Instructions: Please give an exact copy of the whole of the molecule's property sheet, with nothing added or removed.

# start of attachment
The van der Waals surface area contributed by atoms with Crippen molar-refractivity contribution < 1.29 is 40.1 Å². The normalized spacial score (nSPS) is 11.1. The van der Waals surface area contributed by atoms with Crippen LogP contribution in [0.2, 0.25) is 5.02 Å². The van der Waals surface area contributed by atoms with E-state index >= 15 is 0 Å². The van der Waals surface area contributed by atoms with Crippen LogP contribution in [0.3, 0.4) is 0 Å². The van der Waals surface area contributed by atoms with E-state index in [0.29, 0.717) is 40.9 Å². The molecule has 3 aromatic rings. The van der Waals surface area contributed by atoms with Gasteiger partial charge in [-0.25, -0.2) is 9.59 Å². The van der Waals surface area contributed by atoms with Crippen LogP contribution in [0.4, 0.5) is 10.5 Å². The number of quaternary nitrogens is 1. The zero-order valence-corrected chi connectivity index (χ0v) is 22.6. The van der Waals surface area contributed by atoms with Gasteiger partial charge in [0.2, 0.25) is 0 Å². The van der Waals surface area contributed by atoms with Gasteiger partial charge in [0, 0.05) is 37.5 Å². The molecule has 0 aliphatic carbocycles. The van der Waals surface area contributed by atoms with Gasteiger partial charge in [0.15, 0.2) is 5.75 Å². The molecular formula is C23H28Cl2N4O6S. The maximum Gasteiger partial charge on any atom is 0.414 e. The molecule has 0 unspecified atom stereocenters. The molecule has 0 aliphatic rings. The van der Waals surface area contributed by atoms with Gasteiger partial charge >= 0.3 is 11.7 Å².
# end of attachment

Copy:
The van der Waals surface area contributed by atoms with Crippen molar-refractivity contribution < 1.29 is 40.1 Å². The normalized spacial score (nSPS) is 11.1. The van der Waals surface area contributed by atoms with Crippen LogP contribution in [0.2, 0.25) is 5.02 Å². The van der Waals surface area contributed by atoms with E-state index >= 15 is 0 Å². The van der Waals surface area contributed by atoms with Crippen LogP contribution in [0.3, 0.4) is 0 Å². The van der Waals surface area contributed by atoms with E-state index in [0.29, 0.717) is 40.9 Å². The molecule has 3 aromatic rings. The van der Waals surface area contributed by atoms with Gasteiger partial charge in [-0.25, -0.2) is 9.59 Å². The van der Waals surface area contributed by atoms with Crippen LogP contribution in [0.4, 0.5) is 10.5 Å². The number of quaternary nitrogens is 1. The zero-order valence-corrected chi connectivity index (χ0v) is 22.6. The van der Waals surface area contributed by atoms with Gasteiger partial charge in [0.2, 0.25) is 0 Å². The van der Waals surface area contributed by atoms with Gasteiger partial charge in [0, 0.05) is 37.5 Å². The molecule has 0 aliphatic carbocycles. The van der Waals surface area contributed by atoms with Gasteiger partial charge in [0.15, 0.2) is 5.75 Å². The molecular formula is C23H28Cl2N4O6S. The maximum Gasteiger partial charge on any atom is 0.414 e. The molecule has 0 unspecified atom stereocenters. The molecule has 0 aliphatic rings. The van der Waals surface area contributed by atoms with Gasteiger partial charge >= 0.3 is 11.7 Å².